By embodying that small area of overlap between metal and the burgeoning 90s alt rock movement, Alice in Chains became one of the stand-outs of the grunge scene, building a legacy that continues today.

In a way, Alice in Chains were always a metal band – their existence predates the term ‘grunge’. But given their Seattle origin, the time period when they found recognition, and the fact their sound has always had some alternative elements, it was inevitable they were grouped in with the grunge bands. But this ‘between-two-worlds’ sound made Alice in Chains and incredibly important band at the time. They were the ‘new’ that could appeal to the ‘old’. In 1991, Alice in Chains landed the opening slot for the Slayer/Megadeth/Anthrax megatour, ‘The Clash of the Titans’. While they were not universally accepted (old thrashers can be notoriously set in their ways), this did present Alice in Chains and their unique sound to a much wider audience.

One central element of the Alice in Chains sound, setting them apart from other grunge bands, was the vocal style. Layne Staley remains on of the best voices to come from that scene, with his mournful croon, both gloomy and beautiful, and certainly iconic. With guitarist Jerry Cantrell also having an incredible voice, it was when the two harmonised and otherwised shaed vocal duties that Alice In Chains truly came into their own.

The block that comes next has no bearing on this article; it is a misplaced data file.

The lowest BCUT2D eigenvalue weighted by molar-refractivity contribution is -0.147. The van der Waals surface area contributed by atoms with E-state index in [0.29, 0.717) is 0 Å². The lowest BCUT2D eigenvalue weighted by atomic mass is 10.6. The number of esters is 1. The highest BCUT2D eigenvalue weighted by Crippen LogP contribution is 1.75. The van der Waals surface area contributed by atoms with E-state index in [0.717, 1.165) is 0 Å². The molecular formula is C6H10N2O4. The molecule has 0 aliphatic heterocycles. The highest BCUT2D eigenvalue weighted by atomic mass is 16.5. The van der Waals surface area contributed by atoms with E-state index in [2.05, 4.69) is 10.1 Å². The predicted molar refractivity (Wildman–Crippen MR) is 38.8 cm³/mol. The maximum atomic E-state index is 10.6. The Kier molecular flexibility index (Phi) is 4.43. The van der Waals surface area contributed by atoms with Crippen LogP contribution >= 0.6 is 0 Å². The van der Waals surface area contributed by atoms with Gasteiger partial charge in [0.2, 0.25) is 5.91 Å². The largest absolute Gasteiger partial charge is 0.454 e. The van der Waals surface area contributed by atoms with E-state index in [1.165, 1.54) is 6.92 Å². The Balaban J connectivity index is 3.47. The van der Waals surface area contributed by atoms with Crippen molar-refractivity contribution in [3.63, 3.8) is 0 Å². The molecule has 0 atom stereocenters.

When Layne Staley passed away in 2002, there didn’t seem to even be a question of whether Alice in Chains would continue. Staley’s reclusiveness had see the band be mostly inactive for years, and it had been seven years since they’d relesed their last album. During this period of inactivity the other members had moved onto various other projects and solo efforts, so it seemed that the Alice in Chains story had finally ended.

However, after a few years, and a handful of benefit shows with various well known singers helping out on vocals, the surviving members realised they were not finished with Alice in Chains.

Eventually bringing on singer William DuVall, the band first embarked on a reunion tour, before eventually deciding to enter the studio. In 2009, 14 years after their last album, Alice in Chains released ‘Black Gives Way To Blue’. With DuVall bringing his own energy to the sound, and the band continuing to honour Layne’s legacy and what they’d built with him, Alice In Chains returned to considerable acclaim.

With their heavy, perhaps even doom-influenced, take on the grunge sound backing two incredible voices, Alice in Chains are one of the greatest bands Seattle ever produced.